BC Hydro crews are restoring power after flowing water levels from Borland Creek knocked out power to 143 customers on Tuesday, April 21. (Aaron Mannella photo)

Power restored to customers at Sugar Cane, Borland Creek continues to rise

BC Hydro crews responded earlier Tuesday

Update:

Power has been restored to customers in the Williams Lake Indian Band’s Sugar Cane community.

Original:

BC Hydro crews are on scene at Williams Lake Indian Band’s Sugar Cane community where 143 customers are without power as the Borland Creek water levels continue to rise.

“We have a power pole down and the transformer sparked a bit,” said Williams Lake Indian Band chief administrative officer Aaron Mannella on Tuesday afternoon.

“It looks like we are going to lose the bridge on Mission Road that crosses Borland Creek,” he added.

Overnight Monday Borland Creek began to swell to levels locals cannot recall seeing.

Crews were sandbagging the area the evening before.

When the Tribune visited the community Tuesday morning at 8:30 a.m., Chief Willie Sellars said the creek had surprised them by veering off course and creating a new channel that was flowing very close to the community’s new water treatment plant and spilling over Mission Road.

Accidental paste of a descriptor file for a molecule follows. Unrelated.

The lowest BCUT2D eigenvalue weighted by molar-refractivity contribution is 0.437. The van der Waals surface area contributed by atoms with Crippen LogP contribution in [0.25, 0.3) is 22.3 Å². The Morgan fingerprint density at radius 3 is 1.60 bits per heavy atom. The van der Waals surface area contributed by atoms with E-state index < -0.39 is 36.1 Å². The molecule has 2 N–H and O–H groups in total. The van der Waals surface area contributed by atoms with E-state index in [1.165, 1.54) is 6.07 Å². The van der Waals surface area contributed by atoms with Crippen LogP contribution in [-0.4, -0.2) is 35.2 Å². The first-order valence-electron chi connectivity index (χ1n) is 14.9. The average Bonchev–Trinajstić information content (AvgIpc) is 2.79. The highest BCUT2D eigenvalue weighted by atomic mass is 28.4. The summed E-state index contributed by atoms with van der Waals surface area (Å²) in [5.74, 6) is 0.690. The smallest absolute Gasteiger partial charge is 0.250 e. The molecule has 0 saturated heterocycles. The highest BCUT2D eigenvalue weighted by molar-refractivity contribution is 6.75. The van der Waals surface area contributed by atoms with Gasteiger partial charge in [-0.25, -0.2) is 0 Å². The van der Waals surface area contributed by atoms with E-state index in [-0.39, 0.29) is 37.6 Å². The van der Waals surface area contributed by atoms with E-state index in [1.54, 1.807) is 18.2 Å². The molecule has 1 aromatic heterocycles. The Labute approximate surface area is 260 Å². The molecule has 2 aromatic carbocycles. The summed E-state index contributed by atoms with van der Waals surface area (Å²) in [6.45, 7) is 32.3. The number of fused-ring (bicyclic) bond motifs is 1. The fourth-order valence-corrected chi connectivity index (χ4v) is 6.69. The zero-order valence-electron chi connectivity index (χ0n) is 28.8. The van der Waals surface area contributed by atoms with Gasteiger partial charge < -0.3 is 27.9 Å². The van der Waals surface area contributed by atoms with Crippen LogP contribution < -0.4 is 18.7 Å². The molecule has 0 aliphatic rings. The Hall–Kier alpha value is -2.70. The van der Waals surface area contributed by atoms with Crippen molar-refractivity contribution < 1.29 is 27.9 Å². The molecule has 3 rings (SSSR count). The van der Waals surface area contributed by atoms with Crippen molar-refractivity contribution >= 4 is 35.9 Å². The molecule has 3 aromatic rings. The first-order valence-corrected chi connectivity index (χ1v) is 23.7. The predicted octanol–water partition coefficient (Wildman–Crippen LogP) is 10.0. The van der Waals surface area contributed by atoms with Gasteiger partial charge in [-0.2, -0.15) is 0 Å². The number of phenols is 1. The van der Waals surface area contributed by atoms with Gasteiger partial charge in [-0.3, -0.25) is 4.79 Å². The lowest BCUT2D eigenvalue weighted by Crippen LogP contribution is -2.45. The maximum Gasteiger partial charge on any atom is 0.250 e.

Since Friday several areas in the Cariboo Chilcotin have experienced flooding with road washouts.

Read more: Spring flooding wreaking havoc on Cariboo Chilcotin roads

Rising water levels have forced residents of nine properties from their homes in the Cache Creek area as flood risks increase.

Read more: Evacuation order issued for several Cache Creek properties as water levels rise



news@wltribune.com

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